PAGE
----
the perils in following Manhattan loft deed filings, unhappy family edition

not so much a diversion as a quick hit, this one of a Chelsea loft that did not “sell” as reported

Manhattan Loft Guy blog posts have been pretty infrequent of late (Note To Self …) so in the spirit of doing better I will not post a diversion that has nothing to do with lofts, as is typical for me on weekends. And in the spirit of getting out to today’s sunny crop of Manhattan loft open houses, this one will be short. It is a(nother) warning about the risk in taking deed filings at face value; in this case another easy one.

Even when I am back up to date with my Master List of Manhattan loft closings between $500,000 and $5,000,000 (sheesh … another Note To Self …) you won’t find the recent “sale” reported on StreetEasy of the “1,500 sq ft” Manhattan loft #3W at 40 West 24 Street. It is clearly not an arm’s length (market) transaction. The first hint is the price, $700,000, in a building in which there is no price this low on the StreetEasy building page’s Past Activity tab (going back to 2004). The second hint is that there is no indication the loft was publicly marketed.

The third hint is no mere hint: the “sellers” are a guy and a gal, and the “buyer” is that same guy. In other words, this was a family deal, most likely part of a larger breaking-up-the-family deal.

Without getting into too extensive a comps analysis for a loft in unknown condition that transferred at a clearly non-market value, it is interesting that this couple almost certainly did not arrive at their $700,000 deal from the assumption that the loft was worth $1.4mm. The loft directly above them just sold a year go in “mint renovation” condition for $1.275mm. A look at those listing photos and the floor plan for the “W” line at this height will tell you why $850/ft is all you get here, even in the new just-down-the-block-from-Eataly Flatiron. The floor plan shows that there are windows only on the south wall, with that doorway hinting that there is a fire escape back there. You’ll also notice that you never see a direct window shot in the listing photos. If you know the area, you know that this coop on the south side of West 24 Street just east of Sixth Avenue is just north of the lovely (and massive) Masonic Temple on 23rd Street. That’s what those south windows “look” at. In other words, being in one of the interior rooms without windows in #4W can hardly be much darker than sitting in front of the windows. Hence, $850/ft for a mint renovation loft of “1,500 sq ft”.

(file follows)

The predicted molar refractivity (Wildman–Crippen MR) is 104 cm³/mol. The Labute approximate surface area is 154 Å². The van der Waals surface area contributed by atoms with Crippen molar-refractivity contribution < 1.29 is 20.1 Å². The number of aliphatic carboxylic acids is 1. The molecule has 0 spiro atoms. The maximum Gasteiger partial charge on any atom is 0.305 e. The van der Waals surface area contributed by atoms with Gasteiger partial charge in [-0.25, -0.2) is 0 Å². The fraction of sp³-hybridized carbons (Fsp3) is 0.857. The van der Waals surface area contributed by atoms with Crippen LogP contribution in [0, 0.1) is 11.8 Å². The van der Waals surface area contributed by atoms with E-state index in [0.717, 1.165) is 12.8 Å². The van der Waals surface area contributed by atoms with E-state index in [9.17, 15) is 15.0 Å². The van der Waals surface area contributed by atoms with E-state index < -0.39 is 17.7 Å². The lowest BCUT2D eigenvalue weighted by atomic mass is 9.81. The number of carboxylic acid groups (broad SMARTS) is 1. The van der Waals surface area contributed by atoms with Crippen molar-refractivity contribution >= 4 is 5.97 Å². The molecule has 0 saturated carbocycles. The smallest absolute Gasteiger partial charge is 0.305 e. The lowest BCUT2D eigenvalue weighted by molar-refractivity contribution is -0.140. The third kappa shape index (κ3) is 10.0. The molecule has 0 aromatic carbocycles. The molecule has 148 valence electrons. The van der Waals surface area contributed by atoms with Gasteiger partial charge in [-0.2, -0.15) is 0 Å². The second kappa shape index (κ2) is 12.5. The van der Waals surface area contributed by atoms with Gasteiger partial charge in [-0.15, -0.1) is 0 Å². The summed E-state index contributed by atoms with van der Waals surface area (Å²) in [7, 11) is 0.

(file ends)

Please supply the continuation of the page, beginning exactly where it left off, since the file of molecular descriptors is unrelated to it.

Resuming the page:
Long story, slightly shorter: as part of a break-up-the-firm negotiation, the guy paid the gal $700,000 to get sole title to the loft. The break-up-the-firm negotiation almost certainly involved other considerations, other assets, other liabilities. Market watchers were fortunate in this case that he didn’t buy her out for a (still non-market) number that was actually much closer to the market (say, $1.1mm). That might look like a market transaction, without being an arm’s length valuation of this loft. And we are especially fortunate that the deed record reveals the names of the “sellers” and “buyer”, making the conclusion obvious. Not all couples break-up-the-firm so publicly; some of these property dispositions hide behind fake names. This one is easy, fans of the The Market. Just keep it in mind the next time you see a deed without a public marketing campaign. The comp you think is a comp might be the result of a break-up-the-firm negotiation that has little to do with the Manhattan residential real estate market.

Put another way, as Sergeant Phil Esterhaus used to put it, let’s be careful out there.

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